EACC & Member News

Two Views – Women on Supervisory Boards

Thaima Samman

Partner at SAMMAN, President at European Network for Women In Leadership, Board Member Focus Home Interactive




Liesbeth Mol

Chief Quality Officer and member of the Executive Board, Deloitte Netherlands


Women on Supervisory Boards: Why is this issue important? Who is affected?


In the Netherlands, supervisory boards have traditionally shown the same picture: white men in grey suits. Luckily this picture has been changing over the past five years. As the role of the supervisory board became more relevant and gained in-depth, awareness rose that the presence of diverse viewpoints within them is important in order to avoid “groupthink” and tunnel vision. Yet the tendency was still to appoint new supervisory board members from the “old boys network.” Forcing a breakthrough legislation was necessary. In the Netherlands, we now have so-called quota legislation, in which it is ruled that 1/3 of the supervisory boards will have to be comprised of women. As long as this quotum has not been reached, appointments of new male supervisory board members are invalid. The impact of this legislation on the supervisory boards is already being felt. A lot of listed companies now have at least 1/3 of women on their supervisory boards. The next important step will be that management boards also have the necessary diversity.


The issue of the representation of women in all facets of life goes to the heart of democratic values and governance. In my role as President of the European Network for Women in Leadership, I see the subject of the feminization of leadership and management under discussion all over Europe. Studies have shown that companies with higher levels of gender diversity outperform those with male-dominated management, and the larger goal—beyond women on supervisory boards—is for more women in executive roles generally.

Following Norway’s lead in 2006, eight EU countries have adopted mandatory gender quotas for listed companies, including France, Belgium, Italy and the Netherlands, with ten others having taken a more incentive-driven approach. In their search for female talent, male leadership is discovering that this talent exists! The visibility of successful women and a constellation of heterogenous role models contributes to the development of a pipeline of female talent and future female leaders.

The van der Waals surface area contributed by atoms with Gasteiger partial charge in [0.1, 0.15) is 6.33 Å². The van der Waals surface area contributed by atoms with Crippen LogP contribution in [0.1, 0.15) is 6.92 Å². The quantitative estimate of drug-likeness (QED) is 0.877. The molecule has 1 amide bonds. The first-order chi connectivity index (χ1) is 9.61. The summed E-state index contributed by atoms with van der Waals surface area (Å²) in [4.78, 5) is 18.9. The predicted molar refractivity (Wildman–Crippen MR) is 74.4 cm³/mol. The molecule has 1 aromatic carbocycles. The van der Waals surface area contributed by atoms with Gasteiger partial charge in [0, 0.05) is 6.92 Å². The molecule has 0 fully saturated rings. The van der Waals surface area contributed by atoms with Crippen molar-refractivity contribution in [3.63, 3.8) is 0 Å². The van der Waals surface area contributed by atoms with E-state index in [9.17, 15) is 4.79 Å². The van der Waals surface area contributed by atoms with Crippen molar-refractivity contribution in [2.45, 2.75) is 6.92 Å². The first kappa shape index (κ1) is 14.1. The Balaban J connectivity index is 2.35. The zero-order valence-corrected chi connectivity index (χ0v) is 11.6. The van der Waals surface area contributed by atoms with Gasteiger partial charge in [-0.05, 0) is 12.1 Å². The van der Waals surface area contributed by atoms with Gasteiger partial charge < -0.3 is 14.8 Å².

This trend, however, is not irreversible, and we need to remain vigilant, especially in times of social and economic upheaval. Some companies appoint women to their boards to comply with the law but make sure that they have no real power or influence. Having the same few women sit on several supervisory boards rather than looking for other talent is also not uncommon.

What have you seen on the ground?


The NSE supervisory board has oversight over the NSE executive board. NSE is Deloitte’s European organization and consists of 28 geographies.

On our board, we have over 50% female representatives, all with different cultural backgrounds. We also have three independent non-executives on our supervisory board, which assures the objectivity of this board. We strive for a certain percentage of women and different cultures on this board and have open conversations about how to reach the targets. We have a strong focus on people and on the long term, and we keep in mind the impact our decisions will have on our legacy. We believe strongly that our diverse board provides the diversity of thought necessary for discussions and decisions of value, for both the short and long term.

My main takeaway is that inclusivity and diversity are a “must” for boards; we have to take firm steps and be open about dilemmas and our values. Whatever form of diversity we strive for, cultural diversity, gender diversity, ultimately, it is about diversity of thought. And we in our NSE board see the benefits of having diversity of thought: in decision making and in having meaningful discussions.